Friday, 29 July 2011
http://www.guardian.co.uk/commentisfree/2011/jul/28/localism-bill-sacrifice-countryside-market?INTCMP=SRCH). It seems to me that green field sites need more (not less) protection. Everything that gets built on (and that currently seems every scrap of spare land around here) results in losses for what is an already pressured natural world. The only thing I would add is that, as agriculture appears almost as destructive of biodiversity as housing developments, the need to protect manicured farm land from the builders may be less imperative than keeping them off 'scruffy' scrub!
http://www.guardian.co.uk/world/2011/jul/28/terrapin-haven-tuscany-derelict-carapax?INTCMP=SRCH) to spend their days at a sanctuary. The terrapins were generated by an earlier fad for 'Ninja turtles'. With the decline in enthusiasm for the programme and these reptiles, the owners handed them in or released them into UK environments (where they had detrimental effects on wildlife including young waterbirds). The collected terrapins (the released ones had to be recaptured at great expense) were freighted to 'Carapax' (the European Centre for Chelonian Conservation) near Pisa in Italy. Although food was provided, it turned out that the pools at the location were inadequate for the numbers of animals and many have died leading to closure of the 'sanctuary'. There are several messages here. The first, is that one should, if possible, avoid animals being purchased as a result of a fad (often the children and their parents have little idea about what they are getting into). The second, is that releasing the unwanted 'pets' into our natural environment is a distinctly bad idea (although it is likely to be the default response of most owners). The third, is that 'sanctuaries' have to be properly evaluated before being used (and even then, they may not prove to be a viable long-term solution).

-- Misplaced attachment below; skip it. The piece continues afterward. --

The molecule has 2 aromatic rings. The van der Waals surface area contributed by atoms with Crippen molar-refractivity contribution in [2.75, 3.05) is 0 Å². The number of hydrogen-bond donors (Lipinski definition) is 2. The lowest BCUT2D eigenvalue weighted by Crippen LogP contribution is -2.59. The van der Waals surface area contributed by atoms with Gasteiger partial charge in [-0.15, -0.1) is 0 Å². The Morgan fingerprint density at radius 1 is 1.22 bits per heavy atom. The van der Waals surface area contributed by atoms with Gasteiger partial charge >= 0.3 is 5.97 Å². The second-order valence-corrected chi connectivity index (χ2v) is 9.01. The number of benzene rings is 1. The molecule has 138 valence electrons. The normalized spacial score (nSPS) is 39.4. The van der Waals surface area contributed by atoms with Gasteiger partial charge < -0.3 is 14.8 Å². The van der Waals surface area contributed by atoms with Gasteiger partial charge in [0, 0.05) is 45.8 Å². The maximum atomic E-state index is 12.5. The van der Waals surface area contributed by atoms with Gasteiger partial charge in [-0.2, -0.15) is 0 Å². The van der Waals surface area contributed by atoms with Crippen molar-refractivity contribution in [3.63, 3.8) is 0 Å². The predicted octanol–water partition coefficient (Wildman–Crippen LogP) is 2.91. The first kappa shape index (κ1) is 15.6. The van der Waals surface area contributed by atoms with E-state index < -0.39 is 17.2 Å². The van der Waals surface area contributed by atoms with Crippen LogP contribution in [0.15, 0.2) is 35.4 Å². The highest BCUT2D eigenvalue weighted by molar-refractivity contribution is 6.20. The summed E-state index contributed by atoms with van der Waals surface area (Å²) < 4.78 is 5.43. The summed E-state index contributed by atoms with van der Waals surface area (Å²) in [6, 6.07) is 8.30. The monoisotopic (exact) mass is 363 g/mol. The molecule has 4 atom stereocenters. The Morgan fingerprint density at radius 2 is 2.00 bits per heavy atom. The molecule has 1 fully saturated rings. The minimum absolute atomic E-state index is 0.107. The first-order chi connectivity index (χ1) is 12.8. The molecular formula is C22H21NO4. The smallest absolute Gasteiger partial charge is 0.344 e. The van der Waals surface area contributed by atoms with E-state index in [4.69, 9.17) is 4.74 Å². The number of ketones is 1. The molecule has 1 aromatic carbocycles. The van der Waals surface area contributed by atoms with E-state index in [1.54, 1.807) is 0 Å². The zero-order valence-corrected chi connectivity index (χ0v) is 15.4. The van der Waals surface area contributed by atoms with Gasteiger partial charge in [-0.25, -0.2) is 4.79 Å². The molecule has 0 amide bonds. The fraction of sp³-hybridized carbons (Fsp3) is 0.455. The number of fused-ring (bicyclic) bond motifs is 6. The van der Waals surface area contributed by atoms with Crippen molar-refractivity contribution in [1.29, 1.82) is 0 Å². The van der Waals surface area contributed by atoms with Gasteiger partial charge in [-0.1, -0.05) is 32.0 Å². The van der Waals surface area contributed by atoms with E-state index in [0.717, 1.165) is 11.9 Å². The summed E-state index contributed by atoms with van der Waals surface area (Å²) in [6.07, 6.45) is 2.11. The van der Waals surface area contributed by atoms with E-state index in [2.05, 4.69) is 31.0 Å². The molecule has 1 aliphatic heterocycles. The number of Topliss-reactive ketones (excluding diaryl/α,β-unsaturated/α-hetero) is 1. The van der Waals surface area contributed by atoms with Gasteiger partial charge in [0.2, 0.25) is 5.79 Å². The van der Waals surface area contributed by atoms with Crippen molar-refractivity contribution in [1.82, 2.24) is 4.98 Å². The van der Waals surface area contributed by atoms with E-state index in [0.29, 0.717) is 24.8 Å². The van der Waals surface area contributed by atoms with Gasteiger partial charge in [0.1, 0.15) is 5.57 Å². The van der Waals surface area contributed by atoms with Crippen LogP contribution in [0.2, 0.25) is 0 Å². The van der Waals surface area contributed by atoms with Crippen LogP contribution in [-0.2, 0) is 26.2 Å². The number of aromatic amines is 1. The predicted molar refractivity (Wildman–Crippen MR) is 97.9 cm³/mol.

Wednesday, 27 July 2011
Monday, 25 July 2011
Tuesday, 19 July 2011
Sunday, 17 July 2011
Thursday, 14 July 2011
http://www.guardian.co.uk/environment/2011/jul/13/new-butterfly-northern-ireland-wood-white). This species looks identical to the endangered Wood white but is not found in England, Scotland or Wales. It has more chromosomes than the regular Wood white and seems considerably older as a species. This is not, however, the type of species likely to be identified in the 'Big Butterfly Count'.
Wednesday, 13 July 2011
http://www.butterflyworldproject.com/media/news/articles/countdown-to-the-big-butterfly-count-at-butterfly-world/?id=0000000017). It is, of course, already known that some species (e.g. Small tortoiseshell) are in decline whereas others (e.g. Comma) are expanding their ranges. I am not certain whether the results will actually help to identify the reasons for population changes (these might well vary from species to species) but most butterflies are 'relatively' easy to identify and there are fewer than 60 species to contend with in these islands. The timing of the survey might also be a problem as a number of species will not be visible so late in the season. I suppose the activity might at least stimulate some interest in the natural world.
Tuesday, 12 July 2011
Monday, 11 July 2011
http://www.businessgreen.com/bg/news/2092749/gillard-australian-carbon-tax-promises-clean-energy-future). The proposals (hitting the 20 or so major polluters in the country) have led to furious demonstations and claims that the measures will 'destroy the Australian way of life'. This seems superficially odd given the fact that the Australian economy seems to be the most vulnerable (consider the 'fire storms', droughts and floods of recent times) of the developed nations to the effects of climate change. Australians are, however, on a per capita basis major generators of carbon dioxide release and big business, with media help, seems intent on not even entertaining the possibility of anthropogenic effects on climate.
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